By: Mark Mulder, Exhibitions Curator –
Recently, I have been paying attention to a growing national fascination with true crime documentaries, shows, and podcasts. It has become so popular that Saturday Night Live has taken on our nation’s fascination with true crime. The part of this trend that caught my attention is that many of these media pieces focus on the perpetrators of the crimes. There are deep explorations into the history of the person, their motivation, and the cultural circumstances surrounding the crimes they committed. This fascination appears to have a correlation with how our media outlets report on crime. While the victims of crimes are not completely ignored, much more attention is given to the perpetrators. For example, Boston Marathon bomber Dzhokhar Tsarnaev’s Rolling Stone cover, NPR’s database of Capital Insurrection participants that focuses on “the arrested and their stories,” and the focus on the upbringing and “bad day” of the Atlanta shooter. It appears that in this day and age, the perpetrator is simply more “interesting,” and that raises some complicated issues for the Exhibitions Curator at a Holocaust museum.
One of the things I consider when creating, curating, or updating an exhibit is how to avoid creating a Nazi exhibition. There is plenty of material culture when it comes to the Holocaust, but much of it comes from the Nazis. It is not difficult to find Nazi artifacts and memorabilia in private collections, antique stores, flea markets, etc. It is much rarer to find artifacts that relate to the victims or targets of the Holocaust. There are, of course, a number of reasons for this, but the very abridged version is that the goal of genocide is to destroy a group of people, and physical culture is part of that aim. We could fill a wall of our museum with Nazi banners, and cases with pieces of Nazi uniforms. We could surround our visitors with Nazi propaganda. And to be sure, that could be interesting on the surface. But what purpose would that serve? It might constitute remembering the Holocaust, but how would that engage, educate, and empower, as our mission states? For me, much like the news and media described above, it focuses on the wrong people.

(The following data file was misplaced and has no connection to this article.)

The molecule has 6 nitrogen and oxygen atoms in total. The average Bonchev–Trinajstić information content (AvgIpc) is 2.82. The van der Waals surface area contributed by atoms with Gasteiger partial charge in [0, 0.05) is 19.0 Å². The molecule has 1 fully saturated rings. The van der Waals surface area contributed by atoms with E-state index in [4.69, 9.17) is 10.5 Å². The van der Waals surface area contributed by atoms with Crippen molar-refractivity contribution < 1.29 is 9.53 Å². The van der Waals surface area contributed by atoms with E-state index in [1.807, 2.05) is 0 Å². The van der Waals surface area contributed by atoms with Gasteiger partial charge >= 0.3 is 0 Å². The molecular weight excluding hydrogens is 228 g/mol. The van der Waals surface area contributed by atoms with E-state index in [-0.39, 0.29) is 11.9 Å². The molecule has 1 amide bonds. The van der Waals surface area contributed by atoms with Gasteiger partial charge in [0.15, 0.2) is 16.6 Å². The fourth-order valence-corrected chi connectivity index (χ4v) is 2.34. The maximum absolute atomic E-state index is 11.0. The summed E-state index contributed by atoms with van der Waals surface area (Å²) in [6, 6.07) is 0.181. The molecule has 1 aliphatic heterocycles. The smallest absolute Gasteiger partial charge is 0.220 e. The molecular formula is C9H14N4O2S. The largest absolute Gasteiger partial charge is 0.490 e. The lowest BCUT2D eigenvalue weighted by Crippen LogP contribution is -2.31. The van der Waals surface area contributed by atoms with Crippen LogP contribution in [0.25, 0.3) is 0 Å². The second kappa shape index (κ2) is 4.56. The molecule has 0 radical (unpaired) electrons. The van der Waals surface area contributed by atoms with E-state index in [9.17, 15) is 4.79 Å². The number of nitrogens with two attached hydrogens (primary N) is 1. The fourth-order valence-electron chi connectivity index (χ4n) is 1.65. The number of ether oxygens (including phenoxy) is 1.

So what is a curator to do?
In my experience, as much as it is possible and makes sense, it’s about focusing on the victims and targets of Nazi brutality. It’s the same idea behind the “Say Their Names” movement. Sometimes a topic will require a focus on the perpetrators, and we obviously aren’t going to leave them out of the narrative. It would be irresponsible to talk about Nazi propaganda and not discuss Joseph Goebbels. But whenever possible, I believe it is important to utilize the stories and perspectives of victims and survivors of Nazi Germany as the core of the narrative.
So we tell the stories that we know, and as much as possible we focus on personal stories. A single object can be used to tell a life story, or illustrate the injustice of Nazi oppression. I believe that the phrase “never forget” means more than just never forget Auschwitz. It also means never forget the lives that were lived before, and the lives that were lived after. When we discuss victims only as victims, whether we are talking about the Holocaust or a more recent tragedy, we reduce those people to their moment of greatest suffering. And by digging deep into the lives and backgrounds of the perpetrators, we elevate their story above others. It is my aim that the more you interact with the HMC, whether it be by visiting our museum, following our social media, or utilizing our online content, you will learn more and more about the people who lived before, during, and after the Holocaust.